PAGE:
that's a very interesting question. Between 2010 and 2030, our paper projects
that the number of cancers diagnosed in the
Are there organizations and initiatives that are beginning to tackle some of those issues?
Well there are. As I mentioned the American Association for Medical Colleges has been very active in raising awareness of this issue, in lobbying Congress to support efforts to increase the capacity of the healthcare system and in supporting an increase in medical school enrollment across the country. The American Society of Clinical Oncology has also been very active. They have established a workforce committee on -- they have completed their own projections for the anticipated shortfall in hematologists oncologists and they're working with hematology oncology fellowship programs to increase the number of trainees and also help to teach their trainees how to practice in an environment that has scarce resources. And one thing that I found encouraging is that between 2002 and 2007 the total number of fellowship or residency for both hematology oncology and radiation oncology have increased by 30 percent. So we do see that there are increased physicians that are being trained for these cancer fields. And finally, anyone who's read the newspaper recently is well aware that there's a renewed interest on the part of the federal government of confronting the issue of the rising costs of healthcare and in trying to develop novel strategies to help counterbalance that and help bring healthcare costs under better control as we look to the future and anticipate an increase in demand for healthcare services.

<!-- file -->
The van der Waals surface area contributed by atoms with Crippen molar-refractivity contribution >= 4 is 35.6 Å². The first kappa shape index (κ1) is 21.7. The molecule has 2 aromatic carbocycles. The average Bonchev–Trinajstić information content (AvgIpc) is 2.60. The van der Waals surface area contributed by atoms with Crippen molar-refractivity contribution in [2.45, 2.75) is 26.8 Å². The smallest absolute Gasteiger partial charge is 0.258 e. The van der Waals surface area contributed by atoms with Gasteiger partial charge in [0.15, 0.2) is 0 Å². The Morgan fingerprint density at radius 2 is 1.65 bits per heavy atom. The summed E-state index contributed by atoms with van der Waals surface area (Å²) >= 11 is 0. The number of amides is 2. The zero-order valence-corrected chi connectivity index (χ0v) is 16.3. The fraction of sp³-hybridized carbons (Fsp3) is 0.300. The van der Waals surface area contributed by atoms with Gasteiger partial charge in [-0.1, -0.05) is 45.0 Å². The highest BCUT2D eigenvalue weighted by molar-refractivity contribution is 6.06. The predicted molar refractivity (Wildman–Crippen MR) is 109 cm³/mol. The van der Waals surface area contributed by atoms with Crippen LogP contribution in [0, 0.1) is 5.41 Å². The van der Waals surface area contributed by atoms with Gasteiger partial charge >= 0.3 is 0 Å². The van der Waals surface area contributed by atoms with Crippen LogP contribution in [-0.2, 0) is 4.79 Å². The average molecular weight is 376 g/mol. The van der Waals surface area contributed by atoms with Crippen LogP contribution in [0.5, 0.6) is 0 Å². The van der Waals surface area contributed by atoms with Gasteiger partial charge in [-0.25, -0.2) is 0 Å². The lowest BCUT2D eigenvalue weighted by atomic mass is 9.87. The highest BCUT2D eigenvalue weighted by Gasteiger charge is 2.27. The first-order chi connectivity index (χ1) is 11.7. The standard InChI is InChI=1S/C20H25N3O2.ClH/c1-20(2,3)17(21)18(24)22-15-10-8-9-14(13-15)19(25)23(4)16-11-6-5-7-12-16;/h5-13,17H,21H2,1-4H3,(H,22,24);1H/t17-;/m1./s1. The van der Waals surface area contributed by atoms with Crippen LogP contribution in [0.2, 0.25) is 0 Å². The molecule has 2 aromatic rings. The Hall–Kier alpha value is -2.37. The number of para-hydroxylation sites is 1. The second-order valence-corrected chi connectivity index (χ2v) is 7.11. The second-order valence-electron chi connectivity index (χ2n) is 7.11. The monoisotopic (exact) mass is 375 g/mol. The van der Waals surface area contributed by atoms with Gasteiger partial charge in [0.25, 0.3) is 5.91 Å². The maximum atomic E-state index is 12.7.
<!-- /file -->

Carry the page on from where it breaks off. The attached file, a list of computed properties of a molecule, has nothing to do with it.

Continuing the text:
Thank you so much Dr. Smith for talking with us today about your study. These are significant findings that certainly need to be addressed at every level of the healthcare system.
You're welcome. It was a pleasure participating in this podcast. Thank you very much Dr. Wetter.
Take care. If you have questions about anything you've heard today on Cancer News Line, contact Ask M.D. Anderson at 1-877-MDA-6789 or online at www.mdanderson.org/ask. Thank you for listening to this episode of Cancer News Line. Tune in next week for the next podcast in our series.